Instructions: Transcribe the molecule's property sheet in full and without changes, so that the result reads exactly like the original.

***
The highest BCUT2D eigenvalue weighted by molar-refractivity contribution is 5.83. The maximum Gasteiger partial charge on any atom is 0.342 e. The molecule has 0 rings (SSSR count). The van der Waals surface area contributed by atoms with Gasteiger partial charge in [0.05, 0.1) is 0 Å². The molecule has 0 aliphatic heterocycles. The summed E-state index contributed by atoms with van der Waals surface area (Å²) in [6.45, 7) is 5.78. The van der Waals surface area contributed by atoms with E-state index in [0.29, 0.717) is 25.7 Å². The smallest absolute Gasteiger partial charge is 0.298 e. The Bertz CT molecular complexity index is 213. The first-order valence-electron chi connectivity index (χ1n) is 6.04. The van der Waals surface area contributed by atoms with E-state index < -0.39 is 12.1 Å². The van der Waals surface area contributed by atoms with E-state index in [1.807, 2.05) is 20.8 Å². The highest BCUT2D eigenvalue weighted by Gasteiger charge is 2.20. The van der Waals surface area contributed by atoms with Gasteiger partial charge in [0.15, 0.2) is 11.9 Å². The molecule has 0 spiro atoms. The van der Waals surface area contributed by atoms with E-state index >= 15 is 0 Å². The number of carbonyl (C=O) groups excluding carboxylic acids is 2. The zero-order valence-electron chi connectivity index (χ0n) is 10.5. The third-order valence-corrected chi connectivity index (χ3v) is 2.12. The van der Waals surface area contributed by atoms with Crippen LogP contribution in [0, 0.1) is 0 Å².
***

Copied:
The highest BCUT2D eigenvalue weighted by molar-refractivity contribution is 5.83. The maximum Gasteiger partial charge on any atom is 0.342 e. The molecule has 0 rings (SSSR count). The van der Waals surface area contributed by atoms with Gasteiger partial charge in [0.05, 0.1) is 0 Å². The molecule has 0 aliphatic heterocycles. The summed E-state index contributed by atoms with van der Waals surface area (Å²) in [6.45, 7) is 5.78. The van der Waals surface area contributed by atoms with E-state index in [0.29, 0.717) is 25.7 Å². The smallest absolute Gasteiger partial charge is 0.298 e. The Bertz CT molecular complexity index is 213. The first-order valence-electron chi connectivity index (χ1n) is 6.04. The van der Waals surface area contributed by atoms with E-state index < -0.39 is 12.1 Å². The van der Waals surface area contributed by atoms with E-state index in [1.807, 2.05) is 20.8 Å². The highest BCUT2D eigenvalue weighted by Gasteiger charge is 2.20. The van der Waals surface area contributed by atoms with Gasteiger partial charge in [0.15, 0.2) is 11.9 Å². The molecule has 0 spiro atoms. The van der Waals surface area contributed by atoms with E-state index >= 15 is 0 Å². The number of carbonyl (C=O) groups excluding carboxylic acids is 2. The zero-order valence-electron chi connectivity index (χ0n) is 10.5. The third-order valence-corrected chi connectivity index (χ3v) is 2.12. The van der Waals surface area contributed by atoms with Crippen LogP contribution in [0, 0.1) is 0 Å².